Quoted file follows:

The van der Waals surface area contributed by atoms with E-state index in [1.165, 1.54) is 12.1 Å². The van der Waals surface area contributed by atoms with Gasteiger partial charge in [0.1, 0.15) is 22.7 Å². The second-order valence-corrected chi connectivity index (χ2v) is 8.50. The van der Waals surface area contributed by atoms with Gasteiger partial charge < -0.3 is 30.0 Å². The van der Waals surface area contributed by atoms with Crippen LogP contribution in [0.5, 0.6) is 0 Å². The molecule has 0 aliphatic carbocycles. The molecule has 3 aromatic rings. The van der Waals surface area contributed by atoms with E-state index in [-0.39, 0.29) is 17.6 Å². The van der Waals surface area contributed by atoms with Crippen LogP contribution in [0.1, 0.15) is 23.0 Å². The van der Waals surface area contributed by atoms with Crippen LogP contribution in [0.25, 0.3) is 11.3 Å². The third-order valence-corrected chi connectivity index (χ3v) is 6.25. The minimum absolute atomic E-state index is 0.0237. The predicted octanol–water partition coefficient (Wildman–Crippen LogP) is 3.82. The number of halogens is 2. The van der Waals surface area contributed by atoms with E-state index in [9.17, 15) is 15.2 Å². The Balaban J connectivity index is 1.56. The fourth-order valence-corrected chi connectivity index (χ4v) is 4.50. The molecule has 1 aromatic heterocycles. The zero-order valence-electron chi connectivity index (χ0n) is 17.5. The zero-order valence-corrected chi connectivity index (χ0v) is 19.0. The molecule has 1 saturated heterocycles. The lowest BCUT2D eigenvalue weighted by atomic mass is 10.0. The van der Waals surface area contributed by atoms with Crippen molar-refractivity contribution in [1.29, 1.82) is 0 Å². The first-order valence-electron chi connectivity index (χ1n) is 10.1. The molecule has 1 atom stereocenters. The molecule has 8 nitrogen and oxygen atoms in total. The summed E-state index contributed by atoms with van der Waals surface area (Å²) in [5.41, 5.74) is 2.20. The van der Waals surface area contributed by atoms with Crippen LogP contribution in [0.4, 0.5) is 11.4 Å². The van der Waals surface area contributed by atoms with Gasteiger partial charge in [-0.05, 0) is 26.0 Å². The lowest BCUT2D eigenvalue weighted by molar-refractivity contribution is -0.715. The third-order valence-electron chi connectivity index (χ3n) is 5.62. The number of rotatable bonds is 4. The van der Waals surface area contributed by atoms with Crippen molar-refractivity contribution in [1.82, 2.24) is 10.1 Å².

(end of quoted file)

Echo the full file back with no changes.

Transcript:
The van der Waals surface area contributed by atoms with E-state index in [1.165, 1.54) is 12.1 Å². The van der Waals surface area contributed by atoms with Gasteiger partial charge in [0.1, 0.15) is 22.7 Å². The second-order valence-corrected chi connectivity index (χ2v) is 8.50. The van der Waals surface area contributed by atoms with Gasteiger partial charge < -0.3 is 30.0 Å². The van der Waals surface area contributed by atoms with Crippen LogP contribution in [0.5, 0.6) is 0 Å². The molecule has 0 aliphatic carbocycles. The molecule has 3 aromatic rings. The van der Waals surface area contributed by atoms with E-state index in [-0.39, 0.29) is 17.6 Å². The van der Waals surface area contributed by atoms with Crippen LogP contribution in [0.1, 0.15) is 23.0 Å². The van der Waals surface area contributed by atoms with Crippen LogP contribution in [0.25, 0.3) is 11.3 Å². The third-order valence-corrected chi connectivity index (χ3v) is 6.25. The minimum absolute atomic E-state index is 0.0237. The predicted octanol–water partition coefficient (Wildman–Crippen LogP) is 3.82. The number of halogens is 2. The van der Waals surface area contributed by atoms with E-state index in [9.17, 15) is 15.2 Å². The Balaban J connectivity index is 1.56. The fourth-order valence-corrected chi connectivity index (χ4v) is 4.50. The molecule has 1 aromatic heterocycles. The zero-order valence-electron chi connectivity index (χ0n) is 17.5. The zero-order valence-corrected chi connectivity index (χ0v) is 19.0. The molecule has 1 saturated heterocycles. The lowest BCUT2D eigenvalue weighted by atomic mass is 10.0. The van der Waals surface area contributed by atoms with Crippen molar-refractivity contribution in [1.29, 1.82) is 0 Å². The first-order valence-electron chi connectivity index (χ1n) is 10.1. The molecule has 1 atom stereocenters. The molecule has 8 nitrogen and oxygen atoms in total. The summed E-state index contributed by atoms with van der Waals surface area (Å²) in [5.41, 5.74) is 2.20. The van der Waals surface area contributed by atoms with Crippen LogP contribution in [0.4, 0.5) is 11.4 Å². The van der Waals surface area contributed by atoms with Gasteiger partial charge in [-0.05, 0) is 26.0 Å². The lowest BCUT2D eigenvalue weighted by molar-refractivity contribution is -0.715. The third-order valence-electron chi connectivity index (χ3n) is 5.62. The number of rotatable bonds is 4. The van der Waals surface area contributed by atoms with Crippen molar-refractivity contribution in [1.82, 2.24) is 10.1 Å².